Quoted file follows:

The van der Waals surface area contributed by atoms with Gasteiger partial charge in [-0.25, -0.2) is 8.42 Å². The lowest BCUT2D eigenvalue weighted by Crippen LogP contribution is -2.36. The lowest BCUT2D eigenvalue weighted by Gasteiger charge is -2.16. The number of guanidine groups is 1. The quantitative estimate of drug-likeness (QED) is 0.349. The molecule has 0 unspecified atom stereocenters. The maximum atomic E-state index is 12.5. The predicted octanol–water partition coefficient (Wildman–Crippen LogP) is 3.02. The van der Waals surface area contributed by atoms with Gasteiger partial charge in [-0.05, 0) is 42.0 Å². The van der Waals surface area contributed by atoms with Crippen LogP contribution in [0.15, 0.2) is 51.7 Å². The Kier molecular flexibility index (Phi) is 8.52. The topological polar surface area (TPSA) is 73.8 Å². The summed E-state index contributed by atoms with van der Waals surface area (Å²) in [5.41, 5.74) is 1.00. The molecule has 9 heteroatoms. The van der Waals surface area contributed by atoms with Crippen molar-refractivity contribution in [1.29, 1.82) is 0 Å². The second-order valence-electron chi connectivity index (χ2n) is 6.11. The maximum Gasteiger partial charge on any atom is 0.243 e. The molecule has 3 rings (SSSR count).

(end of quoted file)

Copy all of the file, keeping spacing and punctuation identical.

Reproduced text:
The van der Waals surface area contributed by atoms with Gasteiger partial charge in [-0.25, -0.2) is 8.42 Å². The lowest BCUT2D eigenvalue weighted by Crippen LogP contribution is -2.36. The lowest BCUT2D eigenvalue weighted by Gasteiger charge is -2.16. The number of guanidine groups is 1. The quantitative estimate of drug-likeness (QED) is 0.349. The molecule has 0 unspecified atom stereocenters. The maximum atomic E-state index is 12.5. The predicted octanol–water partition coefficient (Wildman–Crippen LogP) is 3.02. The van der Waals surface area contributed by atoms with Gasteiger partial charge in [-0.05, 0) is 42.0 Å². The van der Waals surface area contributed by atoms with Crippen LogP contribution in [0.15, 0.2) is 51.7 Å². The Kier molecular flexibility index (Phi) is 8.52. The topological polar surface area (TPSA) is 73.8 Å². The summed E-state index contributed by atoms with van der Waals surface area (Å²) in [5.41, 5.74) is 1.00. The molecule has 9 heteroatoms. The van der Waals surface area contributed by atoms with Crippen molar-refractivity contribution in [1.29, 1.82) is 0 Å². The second-order valence-electron chi connectivity index (χ2n) is 6.11. The maximum Gasteiger partial charge on any atom is 0.243 e. The molecule has 3 rings (SSSR count).